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Oklahoma families getting health care rebate

Oklahoma families getting health care rebate | Politics & your health | Scoop.it
TULSA — Thousands of Oklahoma families and businesses are receiving rebate checks averaging $126 per family from their health insurance companies because of the Affordable Care Act.
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What journalists need to know about this week’s Supreme Court Health Care Ruling | Poynter.

What journalists need to know about this week’s Supreme Court Health Care Ruling | Poynter. | Politics & your health | Scoop.it

Standing for journalism, strengthening democracy | Journalism training, media news & how to's...

 

 Just about every citizen and business will be affected by the Supreme Court’s decision on the Affordable Care Act, which will likely be made public Thursday, when the Court returns to announce the rest of this session’s rulings. The health care ruling, which may have been reached in March, will be posted on the Supreme Court website and liveblogged starting at 9 a.m. ET by SCOTUSblog. The decision will immediately be a national story, a legal story, a political story, a business story, a health care story and a local story. Let’s make sure you are ready to cover it.

The public has said that journalists spend too much time covering the politics of the story and not enough time and space covering what the health care plan does and how it affects them. Let’s fix that.

The Washington Post has an easy-to-use tool that shows how the Act would affect you.

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Families USA releases statistics on number of Americans dying due to lack of health insurance

June 20, 2012, posted by Andrew Koch, WGMD News

 

With a Supreme Court decision on the constitutionality of the Affordable Care Act looming, Ron Pollack, the executive director of healthcare consumer advocacy group “Families USA,” was joined by Dick Woodruff, Vice President of Federal Relations for the American Cancer Society’s Cancer Action Network, in a conference call to release statistics about just how many Americans die prematurely due to a lack of healthcare insurance. The numbers update the 2002 report on the same topic by the Institute of Medicine, “Care without Coverage: Too Little, Too Late,” and are based on statistics from the 2010 Census.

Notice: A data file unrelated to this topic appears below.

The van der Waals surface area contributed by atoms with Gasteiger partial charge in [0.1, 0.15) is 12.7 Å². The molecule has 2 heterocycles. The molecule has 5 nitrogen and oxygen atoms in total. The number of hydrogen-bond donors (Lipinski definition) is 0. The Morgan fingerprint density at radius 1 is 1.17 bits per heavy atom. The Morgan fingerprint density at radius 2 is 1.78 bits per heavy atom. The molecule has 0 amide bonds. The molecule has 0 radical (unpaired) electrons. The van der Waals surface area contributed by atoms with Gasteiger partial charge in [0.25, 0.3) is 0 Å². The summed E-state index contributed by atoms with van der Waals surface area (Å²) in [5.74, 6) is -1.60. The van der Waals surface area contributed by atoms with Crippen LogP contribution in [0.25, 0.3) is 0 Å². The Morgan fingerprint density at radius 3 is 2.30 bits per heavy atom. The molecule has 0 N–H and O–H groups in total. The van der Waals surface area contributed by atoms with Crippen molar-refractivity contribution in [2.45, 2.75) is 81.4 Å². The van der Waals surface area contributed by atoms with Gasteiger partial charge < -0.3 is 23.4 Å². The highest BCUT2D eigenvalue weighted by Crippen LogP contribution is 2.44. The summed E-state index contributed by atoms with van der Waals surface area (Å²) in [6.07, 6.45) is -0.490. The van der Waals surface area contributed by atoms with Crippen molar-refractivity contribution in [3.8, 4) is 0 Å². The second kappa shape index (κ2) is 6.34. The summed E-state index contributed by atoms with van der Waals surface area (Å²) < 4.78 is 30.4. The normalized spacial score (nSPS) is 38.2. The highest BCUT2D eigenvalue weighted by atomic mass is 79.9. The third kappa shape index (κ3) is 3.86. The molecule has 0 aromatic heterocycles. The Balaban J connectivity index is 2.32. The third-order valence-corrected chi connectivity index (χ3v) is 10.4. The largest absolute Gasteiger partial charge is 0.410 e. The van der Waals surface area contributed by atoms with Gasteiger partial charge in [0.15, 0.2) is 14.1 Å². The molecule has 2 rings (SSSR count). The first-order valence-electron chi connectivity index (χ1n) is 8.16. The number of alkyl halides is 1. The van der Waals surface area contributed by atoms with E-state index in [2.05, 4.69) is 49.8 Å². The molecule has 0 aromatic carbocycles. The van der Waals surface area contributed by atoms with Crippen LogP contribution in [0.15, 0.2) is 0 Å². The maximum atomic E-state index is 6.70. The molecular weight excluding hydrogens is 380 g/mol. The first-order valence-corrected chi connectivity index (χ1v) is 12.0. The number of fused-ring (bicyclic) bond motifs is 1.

According to Families USA, 26,100 people between the ages of 25 and 64 died in 2010 due to a lack of health insurance. That number is up from 20,350 in 2005. In 2010, Vermont had the fewest number of deaths, with 28. California had the most, with almost 3,200, and was followed (in order) by Texas, Florida, New York and Georgia. Regionally, 398 people in Maryland between the ages of 25 and 64 died early due to a lack of healthcare coverage. Pollack pointed out that the numbers vary widely on a state-by-state basis because of the varying demographics of each state. Families USA says there are about 50 million people, or one out of every 6 Americans, who don’t have health insurance. Pollack says for them, the lack of health insurance is a very serious matter that can have “enormous” consequences. He says that for those unable to afford health insurance, the Affordable Care Act would be their only option if it’s allowed to be fully implemented in 2014.